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Secretary of State Rex Tillerson’s appearances before important Congressional Committees this week give us some clues about where the battle lines will be drawn between the Trump Administration’s budget proposals, including an almost 30 percent reduction to the State Department, and the negotiating positions of US lawmakers keen to defend America’s role on the global stage.
Here, CGD experts Amanda Glassman, Scott Morris, and Jeremy Konyndyk weigh in on some of the key points we heard (and live tweeted) during Secretary Tillerson’s testimony before the Senate Foreign Relations Committee and, later, when he answered questions from the Senate Appropriations Subcommittee on State, Foreign Operations, and Related Programs.
Senior Fellow, Director of the US Development Policy Initiative
Did we miss anything? Please have your say in the comments section below. And thanks to Gailyn Portelance and Jared Kalow, star research assistants with CGD’s US Development Policy Initiative, for being on Twitter duty.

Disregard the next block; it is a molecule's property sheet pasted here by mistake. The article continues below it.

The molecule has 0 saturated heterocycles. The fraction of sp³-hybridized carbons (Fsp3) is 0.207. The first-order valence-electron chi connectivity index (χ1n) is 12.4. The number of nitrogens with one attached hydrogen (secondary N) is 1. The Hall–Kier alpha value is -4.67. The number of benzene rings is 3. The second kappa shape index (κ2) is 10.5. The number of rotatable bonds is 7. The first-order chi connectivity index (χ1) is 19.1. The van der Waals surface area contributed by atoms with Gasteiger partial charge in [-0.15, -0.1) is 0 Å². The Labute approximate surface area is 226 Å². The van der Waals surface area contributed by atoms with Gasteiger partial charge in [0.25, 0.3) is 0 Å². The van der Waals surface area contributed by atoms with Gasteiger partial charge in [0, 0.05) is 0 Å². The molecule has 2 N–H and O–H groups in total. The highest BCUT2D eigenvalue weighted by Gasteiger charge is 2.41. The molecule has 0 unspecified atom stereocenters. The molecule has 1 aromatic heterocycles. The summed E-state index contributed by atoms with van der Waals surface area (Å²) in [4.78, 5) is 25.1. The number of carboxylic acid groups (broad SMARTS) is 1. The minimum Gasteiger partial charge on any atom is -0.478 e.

Not only is the Trump administration supporting a $7.5 billion capital increase for the IBRD (and at that, one that is 50 percent larger than the capital increase supported by the Obama administration in 2010), it has also signed on to a policy framework for the new money that makes a good deal of sense.
International actors have criticized decisions by the Trump administration to reject the Paris Climate Accord, abandon the Trans Pacific Partnership, and withdraw from a United Nations declaration intended to protect the rights of migrants. However, there is one international body, the Paris Club, whose members may be rooting for the United States to leave. That’s because, in the absence of congressional action, continued US membership in the Paris Club could impair the economic prospects of some of the poorest countries in the world.